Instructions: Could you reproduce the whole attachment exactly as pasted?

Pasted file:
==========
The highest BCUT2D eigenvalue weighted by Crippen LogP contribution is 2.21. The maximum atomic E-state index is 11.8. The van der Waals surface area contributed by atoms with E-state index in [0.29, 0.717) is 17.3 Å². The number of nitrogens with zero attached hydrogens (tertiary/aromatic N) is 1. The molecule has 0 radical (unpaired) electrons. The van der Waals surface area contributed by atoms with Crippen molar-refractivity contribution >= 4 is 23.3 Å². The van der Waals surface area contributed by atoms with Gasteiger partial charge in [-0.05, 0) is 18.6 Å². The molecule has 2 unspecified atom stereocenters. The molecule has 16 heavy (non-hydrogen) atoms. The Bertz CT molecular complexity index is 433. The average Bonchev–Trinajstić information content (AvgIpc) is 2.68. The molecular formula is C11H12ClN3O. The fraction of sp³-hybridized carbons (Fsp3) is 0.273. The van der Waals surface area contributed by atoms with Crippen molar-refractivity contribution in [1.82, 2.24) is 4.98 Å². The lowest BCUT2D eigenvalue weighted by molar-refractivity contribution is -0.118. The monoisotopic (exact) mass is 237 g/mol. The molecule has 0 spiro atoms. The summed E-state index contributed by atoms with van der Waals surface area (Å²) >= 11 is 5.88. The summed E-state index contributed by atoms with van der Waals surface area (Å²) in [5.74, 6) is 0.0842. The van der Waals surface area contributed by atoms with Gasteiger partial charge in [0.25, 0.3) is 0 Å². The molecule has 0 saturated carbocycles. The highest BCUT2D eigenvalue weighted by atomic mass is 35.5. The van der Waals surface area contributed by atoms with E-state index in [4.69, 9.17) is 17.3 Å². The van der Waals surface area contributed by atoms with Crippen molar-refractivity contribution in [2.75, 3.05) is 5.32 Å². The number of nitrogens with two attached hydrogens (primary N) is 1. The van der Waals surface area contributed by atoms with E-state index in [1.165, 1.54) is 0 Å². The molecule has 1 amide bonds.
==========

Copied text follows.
The highest BCUT2D eigenvalue weighted by Crippen LogP contribution is 2.21. The maximum atomic E-state index is 11.8. The van der Waals surface area contributed by atoms with E-state index in [0.29, 0.717) is 17.3 Å². The number of nitrogens with zero attached hydrogens (tertiary/aromatic N) is 1. The molecule has 0 radical (unpaired) electrons. The van der Waals surface area contributed by atoms with Crippen molar-refractivity contribution >= 4 is 23.3 Å². The van der Waals surface area contributed by atoms with Gasteiger partial charge in [-0.05, 0) is 18.6 Å². The molecule has 2 unspecified atom stereocenters. The molecule has 16 heavy (non-hydrogen) atoms. The Bertz CT molecular complexity index is 433. The average Bonchev–Trinajstić information content (AvgIpc) is 2.68. The molecular formula is C11H12ClN3O. The fraction of sp³-hybridized carbons (Fsp3) is 0.273. The van der Waals surface area contributed by atoms with Crippen molar-refractivity contribution in [1.82, 2.24) is 4.98 Å². The lowest BCUT2D eigenvalue weighted by molar-refractivity contribution is -0.118. The monoisotopic (exact) mass is 237 g/mol. The molecule has 0 spiro atoms. The summed E-state index contributed by atoms with van der Waals surface area (Å²) >= 11 is 5.88. The summed E-state index contributed by atoms with van der Waals surface area (Å²) in [5.74, 6) is 0.0842. The van der Waals surface area contributed by atoms with Gasteiger partial charge in [0.25, 0.3) is 0 Å². The molecule has 0 saturated carbocycles. The highest BCUT2D eigenvalue weighted by atomic mass is 35.5. The van der Waals surface area contributed by atoms with E-state index in [4.69, 9.17) is 17.3 Å². The van der Waals surface area contributed by atoms with Crippen molar-refractivity contribution in [2.75, 3.05) is 5.32 Å². The number of nitrogens with two attached hydrogens (primary N) is 1. The van der Waals surface area contributed by atoms with E-state index in [1.165, 1.54) is 0 Å². The molecule has 1 amide bonds.